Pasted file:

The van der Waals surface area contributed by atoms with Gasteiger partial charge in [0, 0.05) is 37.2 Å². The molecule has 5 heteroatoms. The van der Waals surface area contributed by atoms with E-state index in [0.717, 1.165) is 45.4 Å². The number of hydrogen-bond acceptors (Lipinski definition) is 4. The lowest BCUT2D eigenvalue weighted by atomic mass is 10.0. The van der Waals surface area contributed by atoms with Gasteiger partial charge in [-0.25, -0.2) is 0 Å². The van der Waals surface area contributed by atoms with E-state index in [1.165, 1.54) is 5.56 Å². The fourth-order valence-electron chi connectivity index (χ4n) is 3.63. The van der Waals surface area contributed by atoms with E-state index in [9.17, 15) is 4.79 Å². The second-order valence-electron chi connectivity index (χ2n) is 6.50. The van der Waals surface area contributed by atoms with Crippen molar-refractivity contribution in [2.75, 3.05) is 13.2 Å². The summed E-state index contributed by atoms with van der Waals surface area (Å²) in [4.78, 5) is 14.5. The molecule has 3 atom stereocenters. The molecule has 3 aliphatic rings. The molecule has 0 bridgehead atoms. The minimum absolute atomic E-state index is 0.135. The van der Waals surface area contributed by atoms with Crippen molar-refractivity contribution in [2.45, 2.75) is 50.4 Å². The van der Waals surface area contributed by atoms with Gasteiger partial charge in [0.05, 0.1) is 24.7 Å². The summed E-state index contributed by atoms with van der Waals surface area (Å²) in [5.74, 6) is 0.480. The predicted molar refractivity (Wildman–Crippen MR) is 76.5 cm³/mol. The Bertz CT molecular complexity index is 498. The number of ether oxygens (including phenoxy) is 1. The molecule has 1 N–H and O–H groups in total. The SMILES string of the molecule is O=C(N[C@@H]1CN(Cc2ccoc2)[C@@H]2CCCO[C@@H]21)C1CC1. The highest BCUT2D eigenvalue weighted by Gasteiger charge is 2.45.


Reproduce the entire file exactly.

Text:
The van der Waals surface area contributed by atoms with Gasteiger partial charge in [0, 0.05) is 37.2 Å². The molecule has 5 heteroatoms. The van der Waals surface area contributed by atoms with E-state index in [0.717, 1.165) is 45.4 Å². The number of hydrogen-bond acceptors (Lipinski definition) is 4. The lowest BCUT2D eigenvalue weighted by atomic mass is 10.0. The van der Waals surface area contributed by atoms with Gasteiger partial charge in [-0.25, -0.2) is 0 Å². The van der Waals surface area contributed by atoms with E-state index in [1.165, 1.54) is 5.56 Å². The fourth-order valence-electron chi connectivity index (χ4n) is 3.63. The van der Waals surface area contributed by atoms with E-state index in [9.17, 15) is 4.79 Å². The second-order valence-electron chi connectivity index (χ2n) is 6.50. The van der Waals surface area contributed by atoms with Crippen molar-refractivity contribution in [2.75, 3.05) is 13.2 Å². The summed E-state index contributed by atoms with van der Waals surface area (Å²) in [4.78, 5) is 14.5. The molecule has 3 atom stereocenters. The molecule has 3 aliphatic rings. The molecule has 0 bridgehead atoms. The minimum absolute atomic E-state index is 0.135. The van der Waals surface area contributed by atoms with Crippen molar-refractivity contribution in [2.45, 2.75) is 50.4 Å². The van der Waals surface area contributed by atoms with Gasteiger partial charge in [0.05, 0.1) is 24.7 Å². The summed E-state index contributed by atoms with van der Waals surface area (Å²) in [5.74, 6) is 0.480. The predicted molar refractivity (Wildman–Crippen MR) is 76.5 cm³/mol. The Bertz CT molecular complexity index is 498. The number of ether oxygens (including phenoxy) is 1. The molecule has 1 N–H and O–H groups in total. The SMILES string of the molecule is O=C(N[C@@H]1CN(Cc2ccoc2)[C@@H]2CCCO[C@@H]21)C1CC1. The highest BCUT2D eigenvalue weighted by Gasteiger charge is 2.45.